I actually think some ways of thinking are better than others, so if you are happy with your Laestadianism, I am happy for you. However, I still stand "in judgment" of you if you tell children they belong the "only right faith" and their worldly (Muslim, Catholic, Hindu, whatever) friends do not.

    I'm judgmental in that way.

    It is not a question of superiority, unless thinking it is better not to smoke is being superior. And it isn't the Devil's work because there is no such thing.

    As for anonymity, it does not take courage to post with a pseudonym, so nobody gets kudos from me for that. However, anonymity makes sites like this possible, and while fully aware of its limitations, I will continue to defend it as good choice, as Beth knows.

    I hope I've offended somebody here or I'm falling down on the job.

    1. I love how you articulated your response...and for pointing out we have gracefully and confidently moved on. And I too appreciate you recognizing the ones who have suffered within the confines of the church.

      I do get the anonymity, but it does frustrate me to not know who I am debating with. Face to face would serve me best....and secondly name to name.

      I love that you uphold your job seriously :)


    2. I didn't think I was attacking anyone with my post. Just simply sharing my experiences and giving current members something to think about. My view is that the theology this religion is based on is flawed and it should be exposed. I enjoy reading posts from people trying to defend it.


  20. I belong to the FALC. I believe in its gospel entirely. Yet, I do not fit in. I have never known why. It is very lonely. I do not wish to leave the church, and I have some dear friends who are both in and out of my faith, but none near by. I agree that there is shameful treatment of people who aren't exactly like everyone else. Be it because they seem "wordly", or just "off" a bit socially.....I don't think you are accepted socially if you aren't related to everyone or don't have that elusive popular appeal. I struggle to fit in, but I still want to stay. So what would you all say to me then?

    1. I believe your path is one of the hardest to travel. You are lonely and don't fit in, but you can't leave for you believe in what is preached there. Isn't that what they call purgatory? Not heaven or hell? You are not in, but you are not out.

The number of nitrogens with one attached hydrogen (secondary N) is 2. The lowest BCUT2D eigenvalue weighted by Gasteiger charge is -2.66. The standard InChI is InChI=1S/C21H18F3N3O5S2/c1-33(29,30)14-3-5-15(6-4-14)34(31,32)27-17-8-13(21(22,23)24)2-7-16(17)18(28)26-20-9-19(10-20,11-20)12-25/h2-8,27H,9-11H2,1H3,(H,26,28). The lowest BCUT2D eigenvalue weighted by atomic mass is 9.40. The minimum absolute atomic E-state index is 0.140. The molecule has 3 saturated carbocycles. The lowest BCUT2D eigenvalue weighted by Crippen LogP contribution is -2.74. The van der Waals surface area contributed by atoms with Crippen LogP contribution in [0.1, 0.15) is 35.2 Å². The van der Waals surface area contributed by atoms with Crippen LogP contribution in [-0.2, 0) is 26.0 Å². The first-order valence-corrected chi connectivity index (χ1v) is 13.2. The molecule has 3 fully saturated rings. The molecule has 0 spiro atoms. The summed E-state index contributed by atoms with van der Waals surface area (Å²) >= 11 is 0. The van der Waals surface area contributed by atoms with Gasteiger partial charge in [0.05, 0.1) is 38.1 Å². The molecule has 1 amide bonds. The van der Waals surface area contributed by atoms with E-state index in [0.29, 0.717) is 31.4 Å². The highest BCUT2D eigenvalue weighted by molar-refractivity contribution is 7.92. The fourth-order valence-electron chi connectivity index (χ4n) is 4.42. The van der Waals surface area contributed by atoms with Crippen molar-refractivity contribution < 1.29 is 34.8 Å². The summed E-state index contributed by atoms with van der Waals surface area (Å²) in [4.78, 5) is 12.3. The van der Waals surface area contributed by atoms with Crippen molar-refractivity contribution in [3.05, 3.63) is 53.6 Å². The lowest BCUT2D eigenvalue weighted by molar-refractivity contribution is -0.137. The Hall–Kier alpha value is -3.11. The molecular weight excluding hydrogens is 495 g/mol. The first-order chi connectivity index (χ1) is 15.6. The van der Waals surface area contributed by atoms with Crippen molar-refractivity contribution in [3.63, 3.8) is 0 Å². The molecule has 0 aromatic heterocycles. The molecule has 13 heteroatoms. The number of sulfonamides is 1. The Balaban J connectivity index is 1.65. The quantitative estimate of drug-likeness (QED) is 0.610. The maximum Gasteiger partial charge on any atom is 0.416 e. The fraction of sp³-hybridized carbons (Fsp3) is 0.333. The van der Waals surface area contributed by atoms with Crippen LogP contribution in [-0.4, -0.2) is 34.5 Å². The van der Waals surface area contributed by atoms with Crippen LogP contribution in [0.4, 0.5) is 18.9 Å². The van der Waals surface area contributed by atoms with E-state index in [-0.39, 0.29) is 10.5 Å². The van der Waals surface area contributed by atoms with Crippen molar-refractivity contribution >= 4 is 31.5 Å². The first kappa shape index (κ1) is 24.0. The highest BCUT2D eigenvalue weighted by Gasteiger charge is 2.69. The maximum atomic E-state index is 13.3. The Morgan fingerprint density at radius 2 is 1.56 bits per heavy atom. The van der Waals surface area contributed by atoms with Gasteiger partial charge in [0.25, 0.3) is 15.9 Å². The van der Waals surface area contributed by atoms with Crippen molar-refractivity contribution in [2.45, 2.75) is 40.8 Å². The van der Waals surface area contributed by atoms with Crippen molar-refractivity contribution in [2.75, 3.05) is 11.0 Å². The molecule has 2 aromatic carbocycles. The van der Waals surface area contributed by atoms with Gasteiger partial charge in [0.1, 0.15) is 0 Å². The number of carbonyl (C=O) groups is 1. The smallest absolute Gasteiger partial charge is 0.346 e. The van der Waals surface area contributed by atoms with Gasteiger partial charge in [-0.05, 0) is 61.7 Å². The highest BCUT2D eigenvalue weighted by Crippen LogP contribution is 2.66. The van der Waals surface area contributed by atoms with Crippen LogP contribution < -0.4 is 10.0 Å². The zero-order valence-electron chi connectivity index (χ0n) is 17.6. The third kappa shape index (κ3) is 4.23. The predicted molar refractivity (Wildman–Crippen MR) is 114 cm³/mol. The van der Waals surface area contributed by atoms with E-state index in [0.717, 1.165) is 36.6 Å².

Without using your head, but using your heart and soul, where would you be the most peaceful and yourself?

      If you left the church would your relationship with God follow?

      I would begin researching your self.

      Only you will find the answers and I believe they are in you if you begin to look within.


    2. What I will say is PLEASE use a name when posting here, as anonymous posts will be deleted, and yours would be if Beth had not already responded. I don't know how much clearer I can make this rule. Help me out, people.

    3. It is hard to assess not knowing why you're not fitting in the "group" not knowing you, and also knowing that you accept the FALC doctrine in its entirety. It could be as simple as untrue rumors that have circulated about you in which you're not aware. That happened to me, spread by a relative when I was an older adolescent and roomed with her in an apartment. She used to go to young people's gatherings and leave me home, knowing I had no other ride there. Sometimes I'd get another ride, and the young men who lived in the house always gave me strange looks and sometimes made off-putting comment to me. Whereas I once had a dating life at the church, no one asked me for dates anymore, and once I had a distant relative a little older than me who was really a tranger who told me he heard I was weird. I found out, weeks later, my roommate was creating untrue stories about me, things she just made up or embellished greatly. One was about some kind of situation where she witnessed a riot and that I was a participant in it. Later, my aunt and uncle expressed concern that I was taking part in a riot, and I was just dumbfounded, I had never even seen a riot except on television and I was certainly not there. She never even asked me if I was there, so it certainly was one of her many stories she circulated about me. Only a few years ago someone again asked me about the riot I was supposedly in! 20 years later! So...it could be someone has maligned you for no real reason you can discern. And you are indeed between a rock and a hard place, because if you attempt to make a new life for yourself with "unbelievers" and find a spouse on the outside, you will likely find your children outcasts just the same, though there are exceptions to the rule. I would recommend finding a counselor and improve your self-esteem, which will be useful to you should you stay or should you go. I chose leaving after I realized that it was just marginally easier than remaining. --Stranger